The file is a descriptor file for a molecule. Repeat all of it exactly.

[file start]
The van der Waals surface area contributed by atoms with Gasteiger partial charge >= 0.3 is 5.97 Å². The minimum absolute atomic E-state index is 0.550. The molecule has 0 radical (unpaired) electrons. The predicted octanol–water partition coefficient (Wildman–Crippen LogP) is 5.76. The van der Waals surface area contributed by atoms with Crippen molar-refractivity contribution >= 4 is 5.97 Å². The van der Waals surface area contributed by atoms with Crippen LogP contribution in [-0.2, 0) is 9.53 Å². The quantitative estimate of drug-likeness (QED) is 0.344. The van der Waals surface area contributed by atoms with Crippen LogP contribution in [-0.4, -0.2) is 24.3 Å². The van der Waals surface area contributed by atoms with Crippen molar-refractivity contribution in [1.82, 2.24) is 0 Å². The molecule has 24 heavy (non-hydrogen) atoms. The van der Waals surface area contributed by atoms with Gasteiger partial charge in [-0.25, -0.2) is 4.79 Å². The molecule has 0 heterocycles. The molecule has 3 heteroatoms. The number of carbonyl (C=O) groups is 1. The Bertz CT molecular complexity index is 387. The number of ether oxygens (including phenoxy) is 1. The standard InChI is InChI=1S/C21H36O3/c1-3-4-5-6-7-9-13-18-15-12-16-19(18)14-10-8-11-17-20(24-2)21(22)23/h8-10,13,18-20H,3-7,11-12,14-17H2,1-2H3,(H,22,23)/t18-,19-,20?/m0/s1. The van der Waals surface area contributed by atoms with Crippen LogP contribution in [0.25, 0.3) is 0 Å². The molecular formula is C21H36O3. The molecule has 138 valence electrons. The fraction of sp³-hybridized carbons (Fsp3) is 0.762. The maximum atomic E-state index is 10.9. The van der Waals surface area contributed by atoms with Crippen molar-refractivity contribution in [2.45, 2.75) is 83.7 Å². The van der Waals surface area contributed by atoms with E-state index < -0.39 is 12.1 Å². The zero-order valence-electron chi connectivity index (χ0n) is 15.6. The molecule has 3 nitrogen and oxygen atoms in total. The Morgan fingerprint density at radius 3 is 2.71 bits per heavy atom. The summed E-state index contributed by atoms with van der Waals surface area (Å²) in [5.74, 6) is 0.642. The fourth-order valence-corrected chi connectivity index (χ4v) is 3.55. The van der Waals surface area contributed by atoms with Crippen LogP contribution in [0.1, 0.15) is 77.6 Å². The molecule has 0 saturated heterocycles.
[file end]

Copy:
The van der Waals surface area contributed by atoms with Gasteiger partial charge >= 0.3 is 5.97 Å². The minimum absolute atomic E-state index is 0.550. The molecule has 0 radical (unpaired) electrons. The predicted octanol–water partition coefficient (Wildman–Crippen LogP) is 5.76. The van der Waals surface area contributed by atoms with Crippen molar-refractivity contribution >= 4 is 5.97 Å². The van der Waals surface area contributed by atoms with Crippen LogP contribution in [-0.2, 0) is 9.53 Å². The quantitative estimate of drug-likeness (QED) is 0.344. The van der Waals surface area contributed by atoms with Crippen LogP contribution in [-0.4, -0.2) is 24.3 Å². The van der Waals surface area contributed by atoms with Crippen molar-refractivity contribution in [1.82, 2.24) is 0 Å². The molecule has 24 heavy (non-hydrogen) atoms. The van der Waals surface area contributed by atoms with Gasteiger partial charge in [-0.25, -0.2) is 4.79 Å². The molecule has 0 heterocycles. The molecule has 3 heteroatoms. The number of carbonyl (C=O) groups is 1. The Bertz CT molecular complexity index is 387. The number of ether oxygens (including phenoxy) is 1. The standard InChI is InChI=1S/C21H36O3/c1-3-4-5-6-7-9-13-18-15-12-16-19(18)14-10-8-11-17-20(24-2)21(22)23/h8-10,13,18-20H,3-7,11-12,14-17H2,1-2H3,(H,22,23)/t18-,19-,20?/m0/s1. The van der Waals surface area contributed by atoms with Crippen LogP contribution in [0.25, 0.3) is 0 Å². The molecular formula is C21H36O3. The molecule has 138 valence electrons. The fraction of sp³-hybridized carbons (Fsp3) is 0.762. The maximum atomic E-state index is 10.9. The van der Waals surface area contributed by atoms with Crippen molar-refractivity contribution in [2.45, 2.75) is 83.7 Å². The van der Waals surface area contributed by atoms with E-state index < -0.39 is 12.1 Å². The zero-order valence-electron chi connectivity index (χ0n) is 15.6. The molecule has 3 nitrogen and oxygen atoms in total. The Morgan fingerprint density at radius 3 is 2.71 bits per heavy atom. The summed E-state index contributed by atoms with van der Waals surface area (Å²) in [5.74, 6) is 0.642. The fourth-order valence-corrected chi connectivity index (χ4v) is 3.55. The van der Waals surface area contributed by atoms with Crippen LogP contribution in [0.1, 0.15) is 77.6 Å². The molecule has 0 saturated heterocycles.